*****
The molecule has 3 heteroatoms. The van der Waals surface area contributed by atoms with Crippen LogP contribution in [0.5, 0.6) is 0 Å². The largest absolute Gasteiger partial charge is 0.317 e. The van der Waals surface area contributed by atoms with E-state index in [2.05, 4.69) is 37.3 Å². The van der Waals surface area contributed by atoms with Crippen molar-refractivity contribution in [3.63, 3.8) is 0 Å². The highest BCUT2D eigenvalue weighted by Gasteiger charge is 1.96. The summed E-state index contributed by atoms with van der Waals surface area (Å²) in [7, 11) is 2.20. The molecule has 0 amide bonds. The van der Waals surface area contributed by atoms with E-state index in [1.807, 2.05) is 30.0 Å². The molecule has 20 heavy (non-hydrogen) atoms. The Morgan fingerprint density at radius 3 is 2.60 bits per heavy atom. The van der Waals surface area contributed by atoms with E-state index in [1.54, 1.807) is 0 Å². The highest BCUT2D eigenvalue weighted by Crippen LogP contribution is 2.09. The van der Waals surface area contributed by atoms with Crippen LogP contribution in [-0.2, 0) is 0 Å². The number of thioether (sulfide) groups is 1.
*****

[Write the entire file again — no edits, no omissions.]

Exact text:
The molecule has 3 heteroatoms. The van der Waals surface area contributed by atoms with Crippen LogP contribution in [0.5, 0.6) is 0 Å². The largest absolute Gasteiger partial charge is 0.317 e. The van der Waals surface area contributed by atoms with E-state index in [2.05, 4.69) is 37.3 Å². The van der Waals surface area contributed by atoms with Crippen molar-refractivity contribution in [3.63, 3.8) is 0 Å². The highest BCUT2D eigenvalue weighted by Gasteiger charge is 1.96. The summed E-state index contributed by atoms with van der Waals surface area (Å²) in [7, 11) is 2.20. The molecule has 0 amide bonds. The van der Waals surface area contributed by atoms with E-state index in [1.807, 2.05) is 30.0 Å². The molecule has 20 heavy (non-hydrogen) atoms. The Morgan fingerprint density at radius 3 is 2.60 bits per heavy atom. The van der Waals surface area contributed by atoms with E-state index in [1.54, 1.807) is 0 Å². The highest BCUT2D eigenvalue weighted by Crippen LogP contribution is 2.09. The van der Waals surface area contributed by atoms with Crippen LogP contribution in [-0.2, 0) is 0 Å². The number of thioether (sulfide) groups is 1.